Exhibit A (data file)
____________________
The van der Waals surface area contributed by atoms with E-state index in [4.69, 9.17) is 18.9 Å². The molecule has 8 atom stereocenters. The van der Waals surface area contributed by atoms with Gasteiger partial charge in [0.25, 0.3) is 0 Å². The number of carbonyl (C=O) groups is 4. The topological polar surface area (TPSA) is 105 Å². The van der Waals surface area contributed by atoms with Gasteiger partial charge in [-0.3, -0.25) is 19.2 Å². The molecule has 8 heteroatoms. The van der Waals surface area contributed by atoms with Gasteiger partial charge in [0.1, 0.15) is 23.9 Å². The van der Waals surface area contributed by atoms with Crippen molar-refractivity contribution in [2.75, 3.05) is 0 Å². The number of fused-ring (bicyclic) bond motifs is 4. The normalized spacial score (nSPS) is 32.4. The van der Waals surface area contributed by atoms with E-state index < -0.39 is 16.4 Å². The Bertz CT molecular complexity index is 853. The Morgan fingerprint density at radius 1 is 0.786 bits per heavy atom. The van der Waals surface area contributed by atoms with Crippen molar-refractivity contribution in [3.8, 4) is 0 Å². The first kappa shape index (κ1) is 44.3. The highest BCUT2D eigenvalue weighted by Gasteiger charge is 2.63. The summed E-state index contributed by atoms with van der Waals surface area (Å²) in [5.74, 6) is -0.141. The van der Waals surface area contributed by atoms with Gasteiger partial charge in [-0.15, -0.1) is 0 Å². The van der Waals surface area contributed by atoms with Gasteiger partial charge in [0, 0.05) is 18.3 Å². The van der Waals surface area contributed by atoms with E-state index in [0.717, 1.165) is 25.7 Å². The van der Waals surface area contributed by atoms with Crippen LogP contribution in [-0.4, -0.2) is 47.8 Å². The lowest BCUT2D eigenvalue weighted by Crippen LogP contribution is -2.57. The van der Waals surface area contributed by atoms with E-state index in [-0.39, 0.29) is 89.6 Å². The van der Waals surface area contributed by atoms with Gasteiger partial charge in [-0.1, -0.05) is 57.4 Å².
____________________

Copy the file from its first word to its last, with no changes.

The van der Waals surface area contributed by atoms with E-state index in [4.69, 9.17) is 18.9 Å². The molecule has 8 atom stereocenters. The van der Waals surface area contributed by atoms with Gasteiger partial charge in [0.25, 0.3) is 0 Å². The number of carbonyl (C=O) groups is 4. The topological polar surface area (TPSA) is 105 Å². The van der Waals surface area contributed by atoms with Gasteiger partial charge in [-0.3, -0.25) is 19.2 Å². The molecule has 8 heteroatoms. The van der Waals surface area contributed by atoms with Gasteiger partial charge in [0.1, 0.15) is 23.9 Å². The van der Waals surface area contributed by atoms with Crippen molar-refractivity contribution in [2.75, 3.05) is 0 Å². The number of fused-ring (bicyclic) bond motifs is 4. The normalized spacial score (nSPS) is 32.4. The van der Waals surface area contributed by atoms with E-state index < -0.39 is 16.4 Å². The Bertz CT molecular complexity index is 853. The Morgan fingerprint density at radius 1 is 0.786 bits per heavy atom. The van der Waals surface area contributed by atoms with Crippen molar-refractivity contribution in [3.8, 4) is 0 Å². The first kappa shape index (κ1) is 44.3. The highest BCUT2D eigenvalue weighted by Gasteiger charge is 2.63. The summed E-state index contributed by atoms with van der Waals surface area (Å²) in [5.74, 6) is -0.141. The van der Waals surface area contributed by atoms with Gasteiger partial charge in [-0.15, -0.1) is 0 Å². The van der Waals surface area contributed by atoms with Gasteiger partial charge in [0, 0.05) is 18.3 Å². The van der Waals surface area contributed by atoms with E-state index in [0.717, 1.165) is 25.7 Å². The van der Waals surface area contributed by atoms with Crippen LogP contribution in [-0.4, -0.2) is 47.8 Å². The lowest BCUT2D eigenvalue weighted by Crippen LogP contribution is -2.57. The van der Waals surface area contributed by atoms with E-state index in [-0.39, 0.29) is 89.6 Å². The van der Waals surface area contributed by atoms with Gasteiger partial charge in [-0.1, -0.05) is 57.4 Å².